"Buenos dias", "buenas noches" -- this was the first words in a foreign language I heard in my life, as a three-year old boy growing up in developing post-war Western Germany, where the first gastarbeiters had arrived from Spain. Fascinated by the strange sounds, I tried to get to know some more languages, the only opportunity being TV courses of English and French -- there was no foreign language education for pre-teen school children in Germany yet in those days. Read more
To find some answers Tim Machan explores the language's present and past, and looks ahead to its futures among the one and a half billion people who speak it. His search is fascinating and important, for definitions of English have influenced education and law in many countries and helped shape the identities of those who live in them.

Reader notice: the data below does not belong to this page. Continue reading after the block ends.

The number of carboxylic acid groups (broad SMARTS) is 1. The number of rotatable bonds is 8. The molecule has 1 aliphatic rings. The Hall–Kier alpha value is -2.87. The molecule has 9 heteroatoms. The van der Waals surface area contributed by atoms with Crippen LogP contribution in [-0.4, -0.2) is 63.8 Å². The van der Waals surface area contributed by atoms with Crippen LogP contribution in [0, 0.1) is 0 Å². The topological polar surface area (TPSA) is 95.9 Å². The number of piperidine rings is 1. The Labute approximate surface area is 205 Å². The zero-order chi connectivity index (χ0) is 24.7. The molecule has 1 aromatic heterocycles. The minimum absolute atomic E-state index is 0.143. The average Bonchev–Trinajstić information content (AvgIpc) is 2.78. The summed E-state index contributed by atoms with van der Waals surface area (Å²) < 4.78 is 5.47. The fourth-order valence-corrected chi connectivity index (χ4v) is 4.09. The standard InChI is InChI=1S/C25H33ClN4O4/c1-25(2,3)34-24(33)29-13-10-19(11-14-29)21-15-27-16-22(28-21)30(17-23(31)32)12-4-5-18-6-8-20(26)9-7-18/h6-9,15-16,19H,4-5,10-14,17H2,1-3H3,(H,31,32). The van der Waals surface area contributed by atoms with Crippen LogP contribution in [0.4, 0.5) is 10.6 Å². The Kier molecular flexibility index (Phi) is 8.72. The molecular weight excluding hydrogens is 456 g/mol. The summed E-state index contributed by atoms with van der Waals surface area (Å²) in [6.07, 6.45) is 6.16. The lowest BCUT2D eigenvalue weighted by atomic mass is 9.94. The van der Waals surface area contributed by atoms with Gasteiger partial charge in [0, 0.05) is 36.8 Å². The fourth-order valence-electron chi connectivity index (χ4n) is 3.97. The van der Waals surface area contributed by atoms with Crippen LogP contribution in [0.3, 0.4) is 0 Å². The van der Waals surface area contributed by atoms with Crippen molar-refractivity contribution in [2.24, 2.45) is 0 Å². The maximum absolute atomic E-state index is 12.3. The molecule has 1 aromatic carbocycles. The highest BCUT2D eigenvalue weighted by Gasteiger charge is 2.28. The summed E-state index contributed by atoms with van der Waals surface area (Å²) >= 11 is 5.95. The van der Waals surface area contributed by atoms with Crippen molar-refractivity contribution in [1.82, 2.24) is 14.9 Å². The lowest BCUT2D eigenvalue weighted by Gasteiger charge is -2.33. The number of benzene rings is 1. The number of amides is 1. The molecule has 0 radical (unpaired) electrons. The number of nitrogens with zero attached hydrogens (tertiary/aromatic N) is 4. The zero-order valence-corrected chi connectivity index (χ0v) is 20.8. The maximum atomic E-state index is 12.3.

This volume provides a new perspective on the evolution of the special language of medicine, based on the electronic corpus of Early Modern English Medical Texts, containing over two million words of medical writing from 1500 to 1700.
The Javae dialect of the Karaja language of the Macro-Je stock is analyzed in terms of current typological theories. The objective of this analysis is to provide a more integrated perspective into the grammar of this language and, at the same time, to check the descriptive and explanatory power of typological models. The first chapter presents a review of the typological literature on word order, discussing poarticularly the models of Greenberg, Lehman, Vennemann and Hawkins.The second chapter focuses on Javae word order typology and checks several structural patterns and processes of this language against the theories discussed in Chapter 1. Chapter 3 shows the existence in Javae of some characteristic features of the active typology. Finally, the last chapter presents data that indicate the occurrence of an accusative-ergative split in the verb-agreement system of Javae. [written in Portuguese]